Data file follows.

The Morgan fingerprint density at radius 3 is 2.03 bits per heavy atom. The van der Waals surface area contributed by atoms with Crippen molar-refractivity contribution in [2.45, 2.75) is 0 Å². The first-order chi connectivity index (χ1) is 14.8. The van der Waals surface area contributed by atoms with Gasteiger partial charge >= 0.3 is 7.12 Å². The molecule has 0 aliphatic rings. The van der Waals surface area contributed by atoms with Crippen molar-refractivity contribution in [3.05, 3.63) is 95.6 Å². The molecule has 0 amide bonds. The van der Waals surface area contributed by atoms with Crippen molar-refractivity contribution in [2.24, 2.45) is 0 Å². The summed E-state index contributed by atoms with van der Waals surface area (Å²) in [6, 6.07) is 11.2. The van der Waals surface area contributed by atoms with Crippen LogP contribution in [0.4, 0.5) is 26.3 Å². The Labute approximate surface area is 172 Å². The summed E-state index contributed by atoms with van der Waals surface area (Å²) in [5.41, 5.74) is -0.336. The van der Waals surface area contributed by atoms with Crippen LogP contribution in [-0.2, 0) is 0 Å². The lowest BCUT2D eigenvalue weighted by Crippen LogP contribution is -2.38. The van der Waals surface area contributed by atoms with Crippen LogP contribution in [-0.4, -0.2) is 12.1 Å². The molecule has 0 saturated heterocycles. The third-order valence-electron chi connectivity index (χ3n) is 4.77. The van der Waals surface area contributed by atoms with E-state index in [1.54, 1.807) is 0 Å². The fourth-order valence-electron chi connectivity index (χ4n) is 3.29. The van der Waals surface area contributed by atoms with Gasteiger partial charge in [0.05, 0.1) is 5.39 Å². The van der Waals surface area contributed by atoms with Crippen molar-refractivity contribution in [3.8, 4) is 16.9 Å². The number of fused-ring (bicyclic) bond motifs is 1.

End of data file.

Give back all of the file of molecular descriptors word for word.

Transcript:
The Morgan fingerprint density at radius 3 is 2.03 bits per heavy atom. The van der Waals surface area contributed by atoms with Crippen molar-refractivity contribution in [2.45, 2.75) is 0 Å². The first-order chi connectivity index (χ1) is 14.8. The van der Waals surface area contributed by atoms with Gasteiger partial charge >= 0.3 is 7.12 Å². The molecule has 0 aliphatic rings. The van der Waals surface area contributed by atoms with Crippen molar-refractivity contribution in [3.05, 3.63) is 95.6 Å². The molecule has 0 amide bonds. The van der Waals surface area contributed by atoms with Crippen molar-refractivity contribution in [2.24, 2.45) is 0 Å². The summed E-state index contributed by atoms with van der Waals surface area (Å²) in [6, 6.07) is 11.2. The van der Waals surface area contributed by atoms with Crippen LogP contribution in [0.4, 0.5) is 26.3 Å². The Labute approximate surface area is 172 Å². The summed E-state index contributed by atoms with van der Waals surface area (Å²) in [5.41, 5.74) is -0.336. The van der Waals surface area contributed by atoms with Crippen LogP contribution in [-0.2, 0) is 0 Å². The lowest BCUT2D eigenvalue weighted by Crippen LogP contribution is -2.38. The van der Waals surface area contributed by atoms with Crippen LogP contribution in [-0.4, -0.2) is 12.1 Å². The molecule has 0 saturated heterocycles. The third-order valence-electron chi connectivity index (χ3n) is 4.77. The van der Waals surface area contributed by atoms with E-state index in [1.54, 1.807) is 0 Å². The fourth-order valence-electron chi connectivity index (χ4n) is 3.29. The van der Waals surface area contributed by atoms with Gasteiger partial charge in [0.05, 0.1) is 5.39 Å². The van der Waals surface area contributed by atoms with Crippen molar-refractivity contribution in [3.8, 4) is 16.9 Å². The number of fused-ring (bicyclic) bond motifs is 1.